If you’ve gotten some solid movement time in during the day, it will help you feel ready for sleep when bedtime comes around.
Sleep for 10 Hours
During sleep, your body can focus on cleanup. The detoxification functions of the liver and other tissues are most active when you’re lying down, in a restful state, not busy processing food or other input.
To sleep 10 hours, first determine when you have to wake up. Count back 10 hours: if you need to get up at 8:00am, then 10:00pm is your bedtime. Get in bed and turn the lights out at that time. Lie down, close your eyes, and remember that this is in fact the most important thing you could be doing right now, that no one expects anything of you when you’re in bed, and that dreams are better entertainment than even the best Netflix series. (If you don’t dream, try taking three to twelve drops of mugwort tincture right before you turn out the lights.)
If you have difficulty sleeping, you may find this information sheet on sleep hygiene practices to be useful.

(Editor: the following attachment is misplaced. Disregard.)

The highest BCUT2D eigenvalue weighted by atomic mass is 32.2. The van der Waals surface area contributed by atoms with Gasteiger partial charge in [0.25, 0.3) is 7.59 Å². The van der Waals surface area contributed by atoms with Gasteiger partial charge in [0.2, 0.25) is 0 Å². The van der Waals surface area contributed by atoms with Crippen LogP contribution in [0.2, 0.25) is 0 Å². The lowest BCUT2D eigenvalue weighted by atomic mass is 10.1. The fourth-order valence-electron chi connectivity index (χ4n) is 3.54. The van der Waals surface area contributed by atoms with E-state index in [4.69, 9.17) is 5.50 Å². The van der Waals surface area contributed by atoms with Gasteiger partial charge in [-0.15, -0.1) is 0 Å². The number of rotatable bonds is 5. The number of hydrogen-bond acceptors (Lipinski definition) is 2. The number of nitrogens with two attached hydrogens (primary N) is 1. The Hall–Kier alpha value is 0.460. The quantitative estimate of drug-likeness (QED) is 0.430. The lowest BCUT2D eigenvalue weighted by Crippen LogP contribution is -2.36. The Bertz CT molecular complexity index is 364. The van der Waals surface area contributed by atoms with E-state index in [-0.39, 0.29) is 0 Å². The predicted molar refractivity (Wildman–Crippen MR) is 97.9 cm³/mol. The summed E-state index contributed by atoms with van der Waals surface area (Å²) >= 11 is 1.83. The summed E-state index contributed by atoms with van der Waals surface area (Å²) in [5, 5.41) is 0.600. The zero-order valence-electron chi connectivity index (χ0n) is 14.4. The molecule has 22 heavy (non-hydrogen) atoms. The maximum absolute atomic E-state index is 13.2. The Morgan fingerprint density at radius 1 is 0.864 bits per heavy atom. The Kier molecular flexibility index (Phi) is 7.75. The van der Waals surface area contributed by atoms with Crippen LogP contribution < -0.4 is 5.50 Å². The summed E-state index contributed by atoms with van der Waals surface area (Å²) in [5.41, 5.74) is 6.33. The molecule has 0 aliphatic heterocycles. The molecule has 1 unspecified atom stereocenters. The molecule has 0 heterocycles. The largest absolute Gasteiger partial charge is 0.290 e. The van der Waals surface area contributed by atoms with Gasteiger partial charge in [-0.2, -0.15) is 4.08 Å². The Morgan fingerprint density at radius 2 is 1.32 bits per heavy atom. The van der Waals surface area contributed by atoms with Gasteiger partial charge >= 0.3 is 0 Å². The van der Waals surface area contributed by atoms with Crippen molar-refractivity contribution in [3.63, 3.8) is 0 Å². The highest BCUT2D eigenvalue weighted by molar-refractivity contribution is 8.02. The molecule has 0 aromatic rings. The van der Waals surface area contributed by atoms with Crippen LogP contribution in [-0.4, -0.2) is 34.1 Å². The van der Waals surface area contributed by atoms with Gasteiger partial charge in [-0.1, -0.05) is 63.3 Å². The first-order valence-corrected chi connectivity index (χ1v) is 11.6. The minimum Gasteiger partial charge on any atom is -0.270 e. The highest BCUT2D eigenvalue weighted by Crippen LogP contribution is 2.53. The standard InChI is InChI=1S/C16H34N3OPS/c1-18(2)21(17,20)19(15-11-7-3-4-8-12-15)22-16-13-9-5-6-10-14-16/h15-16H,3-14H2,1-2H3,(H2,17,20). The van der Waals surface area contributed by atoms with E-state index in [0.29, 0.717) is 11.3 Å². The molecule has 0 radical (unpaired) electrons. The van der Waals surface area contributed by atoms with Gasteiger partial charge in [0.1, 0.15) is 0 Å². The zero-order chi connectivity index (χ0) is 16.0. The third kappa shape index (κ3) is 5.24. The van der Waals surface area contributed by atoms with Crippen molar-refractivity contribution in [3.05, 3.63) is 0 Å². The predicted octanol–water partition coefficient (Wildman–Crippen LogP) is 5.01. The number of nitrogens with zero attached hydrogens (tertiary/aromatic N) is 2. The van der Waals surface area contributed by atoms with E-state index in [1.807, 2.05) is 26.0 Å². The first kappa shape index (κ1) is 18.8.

Support Your Weaknesses
Everyone’s sensitivity is unique; use herbs to support the places you’re most susceptible. If you get brain fog and headaches when you eat gluten, excuse yourself from mental exertions and try some betony and tulsi. (You can mix it right into your gut-heal tea; that’s allowed.) If you get jittery and irritable, walk a little further and take a dropperful or four of kava. You know where your trouble spots are – take care of them. They’ll thank you for it.
If you do these things, you’ll feel better. When you recover, you’ll be stronger than before, even if only mentally – now that you know you don’t have to get knocked down for the count, just because something turned out to have a bit of casein or a friend of yours didn’t know that kamut is just another name for wheat.
You are resilient. Your body is not fragile. All it takes is a little self-care, and the fires will go out, the alarms will wind down, and you’ll be back to your new self again.